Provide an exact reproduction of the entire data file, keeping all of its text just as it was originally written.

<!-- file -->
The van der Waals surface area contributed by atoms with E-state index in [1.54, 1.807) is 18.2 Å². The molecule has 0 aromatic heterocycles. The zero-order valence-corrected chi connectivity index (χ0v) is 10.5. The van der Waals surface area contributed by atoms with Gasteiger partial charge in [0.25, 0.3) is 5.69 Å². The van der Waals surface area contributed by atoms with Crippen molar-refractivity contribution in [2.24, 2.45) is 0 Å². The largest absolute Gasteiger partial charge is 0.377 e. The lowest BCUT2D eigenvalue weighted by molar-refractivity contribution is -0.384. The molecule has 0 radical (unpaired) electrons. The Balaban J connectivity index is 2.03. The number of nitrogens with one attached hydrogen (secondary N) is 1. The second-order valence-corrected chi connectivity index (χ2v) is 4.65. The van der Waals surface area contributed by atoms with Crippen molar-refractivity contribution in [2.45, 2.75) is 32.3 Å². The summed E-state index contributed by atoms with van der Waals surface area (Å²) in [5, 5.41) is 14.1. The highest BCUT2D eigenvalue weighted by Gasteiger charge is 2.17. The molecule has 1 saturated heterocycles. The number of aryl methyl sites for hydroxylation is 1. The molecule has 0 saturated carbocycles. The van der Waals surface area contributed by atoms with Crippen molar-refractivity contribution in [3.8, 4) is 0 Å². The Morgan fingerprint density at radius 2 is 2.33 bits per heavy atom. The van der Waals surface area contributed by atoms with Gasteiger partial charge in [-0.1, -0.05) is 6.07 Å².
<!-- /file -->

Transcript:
The van der Waals surface area contributed by atoms with E-state index in [1.54, 1.807) is 18.2 Å². The molecule has 0 aromatic heterocycles. The zero-order valence-corrected chi connectivity index (χ0v) is 10.5. The van der Waals surface area contributed by atoms with Gasteiger partial charge in [0.25, 0.3) is 5.69 Å². The van der Waals surface area contributed by atoms with Crippen molar-refractivity contribution in [2.24, 2.45) is 0 Å². The largest absolute Gasteiger partial charge is 0.377 e. The lowest BCUT2D eigenvalue weighted by molar-refractivity contribution is -0.384. The molecule has 0 radical (unpaired) electrons. The Balaban J connectivity index is 2.03. The number of nitrogens with one attached hydrogen (secondary N) is 1. The second-order valence-corrected chi connectivity index (χ2v) is 4.65. The van der Waals surface area contributed by atoms with Crippen molar-refractivity contribution in [2.45, 2.75) is 32.3 Å². The summed E-state index contributed by atoms with van der Waals surface area (Å²) in [5, 5.41) is 14.1. The highest BCUT2D eigenvalue weighted by Gasteiger charge is 2.17. The molecule has 1 saturated heterocycles. The number of aryl methyl sites for hydroxylation is 1. The molecule has 0 saturated carbocycles. The van der Waals surface area contributed by atoms with Crippen molar-refractivity contribution in [3.8, 4) is 0 Å². The Morgan fingerprint density at radius 2 is 2.33 bits per heavy atom. The van der Waals surface area contributed by atoms with Gasteiger partial charge in [-0.1, -0.05) is 6.07 Å².